When I went about shooting for the verticals I made a list of possible situations, the line of a building was obvious but I wanted to try something different.

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The converging lines on either side of the wall are there to reinforce the horizontal line. Both run to the horizon but by lining the wall up with the lamppost, the two seem to run into one and shoot directly into the sky therefore creating more drama in the image.

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These two plants were very striking with the sun shining through their leaves. I have recently been reading about the ‘Odd rule’ in composition, where a cluster of objects work better if they are of an odd number. But in this case I was limited to the elements in front of me. By standing underneath them so the sun illuminated the leaves the vertical lines of the stalk are clearly shown.

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In this photo the trees act as vertical lines, with their quantity and the silhouette creating a striking tonal contrast and reiterating the lines. The small figure between the trees may seem unimportant but it is the fulcrum and counter balances everything in the image.

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The final image was taken at a garden centre showing these giraffe statues. By standing underneath and shooting up I was able to convey the vertical line of the neck leading the eye up to their heads. I shot with flash so the detail of the giraffes weren’t rendered as a silhouette.

After completing this project, I researched some images of lines and the ways in which they can change a photo. I typed ‘lines in photography’ into Google and the results were extremely striking.

http://www.google.com/search?q=lines+in+photography&safe=active&client=safari&rls=en&source=lnms&tbm=isch&sa=X&ei=AgtcUsKKCpOX0AWlwIDgDA&ved=0CAkQ_AUoAQ&biw=1276&bih=783#facrc=_&imgdii=_&imgrc=yyyTJmDVGqMjfM%3A%3BOd3ePQ4W1FA8pM%3Bhttp%253A%252F%252Fwww.lightflows.com%252Fblog%252Fimages%252Fleading_lines_a.jpg%3Bhttp%253A%252F%252Fwww.lightflows.com%252Fblog%252Fgalleries%252Fleading_lines.php%3B800%3B529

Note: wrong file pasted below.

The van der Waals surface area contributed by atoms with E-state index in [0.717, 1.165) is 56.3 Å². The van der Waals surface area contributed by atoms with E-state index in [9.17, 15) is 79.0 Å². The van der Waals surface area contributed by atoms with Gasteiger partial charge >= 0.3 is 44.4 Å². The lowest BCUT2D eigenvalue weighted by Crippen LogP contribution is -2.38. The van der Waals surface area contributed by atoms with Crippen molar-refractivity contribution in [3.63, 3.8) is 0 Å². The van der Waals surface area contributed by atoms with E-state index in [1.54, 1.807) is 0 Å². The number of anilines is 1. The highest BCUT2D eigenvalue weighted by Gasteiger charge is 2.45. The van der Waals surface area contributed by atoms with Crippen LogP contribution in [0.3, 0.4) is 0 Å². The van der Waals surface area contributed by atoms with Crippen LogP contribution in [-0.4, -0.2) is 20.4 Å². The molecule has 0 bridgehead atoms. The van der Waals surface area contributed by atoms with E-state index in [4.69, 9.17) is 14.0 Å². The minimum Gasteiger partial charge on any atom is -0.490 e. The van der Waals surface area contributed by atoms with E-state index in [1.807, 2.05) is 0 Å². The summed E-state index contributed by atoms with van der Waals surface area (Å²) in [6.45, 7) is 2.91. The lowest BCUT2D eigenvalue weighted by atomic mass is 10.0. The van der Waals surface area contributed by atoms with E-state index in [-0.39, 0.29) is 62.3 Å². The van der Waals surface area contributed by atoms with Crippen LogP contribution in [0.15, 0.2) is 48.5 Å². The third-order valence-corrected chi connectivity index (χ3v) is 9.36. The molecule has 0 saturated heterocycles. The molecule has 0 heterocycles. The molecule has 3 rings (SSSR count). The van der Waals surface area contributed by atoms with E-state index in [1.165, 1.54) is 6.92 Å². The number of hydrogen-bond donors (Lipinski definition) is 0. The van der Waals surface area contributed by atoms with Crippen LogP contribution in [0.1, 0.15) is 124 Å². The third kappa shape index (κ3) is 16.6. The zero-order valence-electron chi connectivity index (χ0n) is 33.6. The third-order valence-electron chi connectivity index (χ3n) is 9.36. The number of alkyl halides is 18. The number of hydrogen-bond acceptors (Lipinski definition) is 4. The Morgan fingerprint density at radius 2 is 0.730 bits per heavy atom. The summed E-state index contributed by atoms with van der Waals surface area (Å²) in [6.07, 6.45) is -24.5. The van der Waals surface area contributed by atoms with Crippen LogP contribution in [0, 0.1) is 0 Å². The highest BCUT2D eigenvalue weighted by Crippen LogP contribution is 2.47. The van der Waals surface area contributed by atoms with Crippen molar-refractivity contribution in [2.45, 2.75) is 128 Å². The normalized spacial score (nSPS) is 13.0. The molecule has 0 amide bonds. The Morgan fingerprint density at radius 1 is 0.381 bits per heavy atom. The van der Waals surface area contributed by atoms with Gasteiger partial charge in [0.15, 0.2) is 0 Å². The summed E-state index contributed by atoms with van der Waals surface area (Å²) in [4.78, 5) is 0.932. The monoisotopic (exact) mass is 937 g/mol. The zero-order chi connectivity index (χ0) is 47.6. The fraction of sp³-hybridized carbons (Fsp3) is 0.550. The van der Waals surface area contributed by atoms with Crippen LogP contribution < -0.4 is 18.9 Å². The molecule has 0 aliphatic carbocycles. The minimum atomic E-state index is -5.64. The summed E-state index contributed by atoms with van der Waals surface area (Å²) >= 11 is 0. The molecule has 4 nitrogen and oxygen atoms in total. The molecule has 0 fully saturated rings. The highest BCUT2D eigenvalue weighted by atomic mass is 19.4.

A line can be used in such a variety of ways, from directing the eye along meandering rivers and using converging lines to cause a space to seem vast and tiny at the same time.

It was an interesting journey researching into the effects a line can have on a photo and I now have yet another tool which I will apply and think of in my photography. Before this course I would simply click to take a photo, now I am laying out the composition, changing from vertical to horizontal, pondering the effect of every single element in the viewfinder and whether it brings anything to the image.

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One comment

  1. Nice exercises Chloe. I actually still find that I shoot a lot of random pics, but that these pics are having a much higher star rating when I come to look later! Similar effect – different modus operandi?